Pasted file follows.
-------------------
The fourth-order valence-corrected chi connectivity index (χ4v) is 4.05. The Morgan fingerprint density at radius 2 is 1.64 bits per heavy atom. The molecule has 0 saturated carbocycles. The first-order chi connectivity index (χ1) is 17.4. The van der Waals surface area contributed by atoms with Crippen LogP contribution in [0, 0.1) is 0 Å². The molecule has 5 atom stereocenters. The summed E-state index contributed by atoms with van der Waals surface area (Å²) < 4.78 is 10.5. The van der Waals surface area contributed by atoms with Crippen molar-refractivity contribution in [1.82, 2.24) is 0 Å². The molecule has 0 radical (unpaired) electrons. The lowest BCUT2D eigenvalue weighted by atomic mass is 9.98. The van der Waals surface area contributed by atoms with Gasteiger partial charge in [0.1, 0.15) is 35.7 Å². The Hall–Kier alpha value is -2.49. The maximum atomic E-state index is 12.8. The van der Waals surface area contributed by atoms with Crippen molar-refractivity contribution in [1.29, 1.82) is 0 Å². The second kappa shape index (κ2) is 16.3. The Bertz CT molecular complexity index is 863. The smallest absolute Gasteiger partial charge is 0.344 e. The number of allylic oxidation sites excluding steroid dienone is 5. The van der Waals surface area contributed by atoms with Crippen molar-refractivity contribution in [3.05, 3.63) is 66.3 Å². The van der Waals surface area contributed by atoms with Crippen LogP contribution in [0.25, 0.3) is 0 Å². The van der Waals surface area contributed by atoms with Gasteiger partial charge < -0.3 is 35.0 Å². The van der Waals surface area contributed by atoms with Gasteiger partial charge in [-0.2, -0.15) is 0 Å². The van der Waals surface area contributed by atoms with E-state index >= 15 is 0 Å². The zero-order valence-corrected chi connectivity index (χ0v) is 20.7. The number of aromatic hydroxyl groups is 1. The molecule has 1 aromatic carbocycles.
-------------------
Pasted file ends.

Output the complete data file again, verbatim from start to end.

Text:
The fourth-order valence-corrected chi connectivity index (χ4v) is 4.05. The Morgan fingerprint density at radius 2 is 1.64 bits per heavy atom. The molecule has 0 saturated carbocycles. The first-order chi connectivity index (χ1) is 17.4. The van der Waals surface area contributed by atoms with Crippen LogP contribution in [0, 0.1) is 0 Å². The molecule has 5 atom stereocenters. The summed E-state index contributed by atoms with van der Waals surface area (Å²) < 4.78 is 10.5. The van der Waals surface area contributed by atoms with Crippen molar-refractivity contribution in [1.82, 2.24) is 0 Å². The molecule has 0 radical (unpaired) electrons. The lowest BCUT2D eigenvalue weighted by atomic mass is 9.98. The van der Waals surface area contributed by atoms with Gasteiger partial charge in [0.1, 0.15) is 35.7 Å². The Hall–Kier alpha value is -2.49. The maximum atomic E-state index is 12.8. The van der Waals surface area contributed by atoms with Crippen molar-refractivity contribution in [1.29, 1.82) is 0 Å². The second kappa shape index (κ2) is 16.3. The Bertz CT molecular complexity index is 863. The smallest absolute Gasteiger partial charge is 0.344 e. The number of allylic oxidation sites excluding steroid dienone is 5. The van der Waals surface area contributed by atoms with Crippen molar-refractivity contribution in [3.05, 3.63) is 66.3 Å². The van der Waals surface area contributed by atoms with Crippen LogP contribution in [0.25, 0.3) is 0 Å². The van der Waals surface area contributed by atoms with Gasteiger partial charge < -0.3 is 35.0 Å². The van der Waals surface area contributed by atoms with Gasteiger partial charge in [-0.2, -0.15) is 0 Å². The van der Waals surface area contributed by atoms with E-state index >= 15 is 0 Å². The zero-order valence-corrected chi connectivity index (χ0v) is 20.7. The number of aromatic hydroxyl groups is 1. The molecule has 1 aromatic carbocycles.